Power issues. 7

    Market segments. 8

    Solution analysis: vendor comparisons. 8

    Kisaco Leadership Chart on AI Hardware Accelerators 2020-21: Data Centers and HPC. 8

    Introduction. 8

    Data center and HPC: AI accelerator vendor comparisons. 10

    The KLC charts for AI hardware accelerators: DC and HPC. 11

    Edge and /automotive (a companion report) 14

    Vendor analysis. 15

    Cerebras, Kisaco evaluation: Innovator 15

    Kisaco Assessment 17

    Graphcore, Kisaco recommendation: Innovator 17

    Kisaco Assessment 20

    Habana Labs (an Intel company), Kisaco evaluation: Innovator 20

    Kisaco Assessment 22

    Imagination Technologies, Kisaco evaluation: Contender 23

    Kisaco Assessment 25

    LightOn, Kisaco recommendation: Emerging Player 26

    Kisaco Assessment 28

    Kalray, Kisaco recommendation: Innovator 29

    Kisaco Assessment 31

    Mythic, Kisaco evaluation: Innovator 32

    Kisaco Assessment 34

    Nvidia, Kisaco evaluation: Leader 35

    Kisaco Assessment 39

    Xilinx, Kisaco evaluation: Leader 40

    Kisaco Assessment 42

    Appendix. 43

    Vendor solution selection. 43

    Inclusion criteria. 43

    Exclusion criteria. 43

    Methodology. 43

    Definition of the KLC. 43

    Kisaco Research ratings. 44

    Further reading. 44

    Acknowledgements. 44

    Author 44

    Copyright notice and disclaimer 44

  • Figures

    Figure 1: Relating AI, hardware, and data science

    Figure 2: Nvidia GPU architecture history

    Figure 3: AI accelerator architecture runway

    Figure 4: AI application power characteristics and use cases

    Figure 5: AI applications and characteristics of AI accelerators

    Figure 6: Types of AI hardware accelerators

    Figure 7: Type A startup AI hardware accelerator players by geography

    Figure 8: Type B startup AI hardware accelerator players by geography

    Figure 9: Type A established AI hardware accelerator players by geography

    Figure 10: Type B established AI hardware accelerator players by geography

    Figure 11: Startups and established players by numbers and startup funding

    Appendix

    Figure 12: Deep Learning and how the research segments in AI relate to each other

    Figure 13: The current state-of-the-art in AI we call Machine Intelligence

    Figure 14: How AI researchers define AI

  • About the Author

    Author:

    Michael Azoff

    Chief Analyst
    Kisaco Research

    With over 17 years analyst experience, most recently at Ovum/ Informa, Michael Azoff joined Kisaco Research, the company behind the AI Hardware and Edge AI Summit series, in 2020 as Chief Analyst. 

    Eitan Michael Azoff, PhD, MSc, BEng.

    HQ’d in Kisaco Research’s London office, Michael's current focus is launching Kisaco Research vendor product comparison reports with the new Kisaco Leadership Chart (KLC) analyst chart. The first KLC is also the first analyst chart in the AI chip industry, with 16 vendors having participated in the research.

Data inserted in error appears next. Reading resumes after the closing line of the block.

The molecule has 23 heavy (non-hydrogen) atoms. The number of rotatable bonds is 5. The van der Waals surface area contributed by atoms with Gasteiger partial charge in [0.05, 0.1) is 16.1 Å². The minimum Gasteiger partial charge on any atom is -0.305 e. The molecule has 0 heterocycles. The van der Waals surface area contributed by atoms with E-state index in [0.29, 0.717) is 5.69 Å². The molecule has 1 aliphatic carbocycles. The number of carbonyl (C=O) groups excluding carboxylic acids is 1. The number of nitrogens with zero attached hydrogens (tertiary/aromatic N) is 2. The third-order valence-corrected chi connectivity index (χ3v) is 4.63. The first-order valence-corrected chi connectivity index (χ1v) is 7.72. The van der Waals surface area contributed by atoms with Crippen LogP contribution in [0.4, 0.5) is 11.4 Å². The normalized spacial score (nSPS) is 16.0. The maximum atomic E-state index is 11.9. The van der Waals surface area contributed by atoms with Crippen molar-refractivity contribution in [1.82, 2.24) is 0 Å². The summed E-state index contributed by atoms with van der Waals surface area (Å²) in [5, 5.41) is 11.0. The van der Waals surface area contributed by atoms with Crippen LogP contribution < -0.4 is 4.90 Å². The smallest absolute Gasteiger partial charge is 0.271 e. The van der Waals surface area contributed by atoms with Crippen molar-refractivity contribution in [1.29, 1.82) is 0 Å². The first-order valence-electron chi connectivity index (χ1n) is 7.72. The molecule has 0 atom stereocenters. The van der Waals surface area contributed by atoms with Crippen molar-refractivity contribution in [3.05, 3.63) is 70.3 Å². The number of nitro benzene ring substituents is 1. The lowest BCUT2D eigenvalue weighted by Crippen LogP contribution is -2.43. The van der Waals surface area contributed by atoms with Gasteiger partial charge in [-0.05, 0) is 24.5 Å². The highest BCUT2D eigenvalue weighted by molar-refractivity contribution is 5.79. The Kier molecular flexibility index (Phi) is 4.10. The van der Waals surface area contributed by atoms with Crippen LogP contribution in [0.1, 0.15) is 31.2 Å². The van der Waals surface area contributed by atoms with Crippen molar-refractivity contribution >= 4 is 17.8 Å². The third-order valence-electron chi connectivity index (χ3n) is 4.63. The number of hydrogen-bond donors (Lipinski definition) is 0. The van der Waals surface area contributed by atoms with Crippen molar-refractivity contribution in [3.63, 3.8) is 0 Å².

In his career Michael worked at Rutherford Appleton Laboratory building simulators for electron and hole transport in semiconductors for UK national and European community research projects and published papers in learned journals. He then turned to building neural networks when KR Analysis and Michael Azoff introduction © Kisaco Research. All rights reserved. Unauthorized reproduction prohibited. 3 backpropagation was invented and created a startup selling his Prognostica Microsoft Excel add-in for time series forecasting and wrote a book on the topic for publisher John Wiley & Sons in 1994.

    Since 2003 Michael has worked as an IT industry analyst covering software engineering topics, from agile and DevOps, to application lifecycle management and cloud native computing. He started covering machine learning when deep learning emerged as the most recent wave of interest in AI and left his position as Distinguished Analyst at Ovum/Informa to join Kisaco Research and help build an analyst capability within the company.

    My analyst coverage areas at KR Analysis

    My first research project at KR was to create the first analyst comparison chart for AI chips. We invited AI chip producers to participate and were fortunate to have 16 vendors participate from across the globe: USA, UK, France, and China, and a mix of established players (Nvidia, Imagination, Intel, and Xilinx, to startups.

    Our analysis showed that the market naturally fell into three areas of hot activity:

    ▪ Data centers and high-performance computing environments (HPC): here large boxes are installed and the aim is to achieve maximum performance for training and inferencing AI systems. The buyers are cloud hyperscalars, national research labs and agencies, and some large enterprises with big investments in AI.

    ▪ Small edge: the opposite end of the spectrum, building the smallest useful chip possible to sell as cheap as possible and embed in edge devices. AI is inferencing here.

    ▪ Automotive: an active industry in AI but highly regulated creating hurdles and technology adoption cadences that can be challenging for suppliers. AI is mainly inferencing here (for systems installed in vehicles).

    We produced four Kisaco Leadership Charts out of this research.

    We are also researching the machine learning (ML) software tools space, and our first report here is ML Lifecycle Solutions. The biggest challenge for enterprises is taking the research AI systems developed by their data scientist and deploying these into production at scale. Using a host of open source tools to achieve this is possible but time consuming to build and maintain, as well as prone to breakdown. This is why the ML lifecycle solution space exists.

    Finally, in our first batch of KR Analysis reports we produced the KLC on engineering application lifecycle management (ALM) solutions. While ALM has been in existence as a distinct practice since KR Analysis and Michael Azoff introduction © Kisaco Research. All rights reserved. Unauthorized reproduction prohibited. 4 around 2003, it continues to evolve. We found the engineering and highly regulated industries relying on engineering and compliance oriented ALM to help manage risk and complexity.

Purchase the report

Single User | $4,999 | Buy Online

Company-wide Use (Private Company) |  $5,999 | Buy Online

Company-wide Use (Listed Company) | $9,999 | Buy Online

VAT will be added for companies based in the UK. For further information or support in purchasing a report, please email: [email protected]


More Reports